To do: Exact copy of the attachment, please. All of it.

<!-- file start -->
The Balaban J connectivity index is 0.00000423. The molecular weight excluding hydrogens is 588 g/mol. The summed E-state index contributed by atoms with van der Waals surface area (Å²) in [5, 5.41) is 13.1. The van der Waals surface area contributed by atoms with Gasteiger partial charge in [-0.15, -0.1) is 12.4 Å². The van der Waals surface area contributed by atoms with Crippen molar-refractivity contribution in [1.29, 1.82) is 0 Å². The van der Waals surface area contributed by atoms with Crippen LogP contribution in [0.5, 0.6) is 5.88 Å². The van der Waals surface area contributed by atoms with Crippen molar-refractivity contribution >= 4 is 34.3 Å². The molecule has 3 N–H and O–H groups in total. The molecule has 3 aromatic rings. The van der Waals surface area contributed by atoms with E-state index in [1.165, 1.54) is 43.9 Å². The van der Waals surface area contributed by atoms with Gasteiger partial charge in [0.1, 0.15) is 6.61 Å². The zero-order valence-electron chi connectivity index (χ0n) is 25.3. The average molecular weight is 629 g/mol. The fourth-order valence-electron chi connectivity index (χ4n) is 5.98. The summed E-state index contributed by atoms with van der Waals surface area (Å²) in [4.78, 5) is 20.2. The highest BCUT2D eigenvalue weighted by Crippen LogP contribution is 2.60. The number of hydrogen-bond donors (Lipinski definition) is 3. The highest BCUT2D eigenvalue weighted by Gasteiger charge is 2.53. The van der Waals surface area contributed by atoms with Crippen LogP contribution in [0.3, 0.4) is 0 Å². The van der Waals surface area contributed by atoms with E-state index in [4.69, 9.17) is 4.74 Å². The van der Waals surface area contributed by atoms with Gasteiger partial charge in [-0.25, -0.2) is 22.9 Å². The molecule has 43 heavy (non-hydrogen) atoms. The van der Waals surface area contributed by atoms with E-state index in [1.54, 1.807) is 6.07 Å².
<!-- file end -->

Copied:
The Balaban J connectivity index is 0.00000423. The molecular weight excluding hydrogens is 588 g/mol. The summed E-state index contributed by atoms with van der Waals surface area (Å²) in [5, 5.41) is 13.1. The van der Waals surface area contributed by atoms with Gasteiger partial charge in [-0.15, -0.1) is 12.4 Å². The van der Waals surface area contributed by atoms with Crippen molar-refractivity contribution in [1.29, 1.82) is 0 Å². The van der Waals surface area contributed by atoms with Crippen LogP contribution in [0.5, 0.6) is 5.88 Å². The van der Waals surface area contributed by atoms with Crippen molar-refractivity contribution >= 4 is 34.3 Å². The molecule has 3 N–H and O–H groups in total. The molecule has 3 aromatic rings. The van der Waals surface area contributed by atoms with E-state index in [1.165, 1.54) is 43.9 Å². The van der Waals surface area contributed by atoms with Gasteiger partial charge in [0.1, 0.15) is 6.61 Å². The zero-order valence-electron chi connectivity index (χ0n) is 25.3. The average molecular weight is 629 g/mol. The fourth-order valence-electron chi connectivity index (χ4n) is 5.98. The summed E-state index contributed by atoms with van der Waals surface area (Å²) in [4.78, 5) is 20.2. The highest BCUT2D eigenvalue weighted by Crippen LogP contribution is 2.60. The number of hydrogen-bond donors (Lipinski definition) is 3. The highest BCUT2D eigenvalue weighted by Gasteiger charge is 2.53. The van der Waals surface area contributed by atoms with Crippen LogP contribution in [0.3, 0.4) is 0 Å². The van der Waals surface area contributed by atoms with E-state index in [4.69, 9.17) is 4.74 Å². The van der Waals surface area contributed by atoms with Gasteiger partial charge in [-0.25, -0.2) is 22.9 Å². The molecule has 43 heavy (non-hydrogen) atoms. The van der Waals surface area contributed by atoms with E-state index in [1.54, 1.807) is 6.07 Å².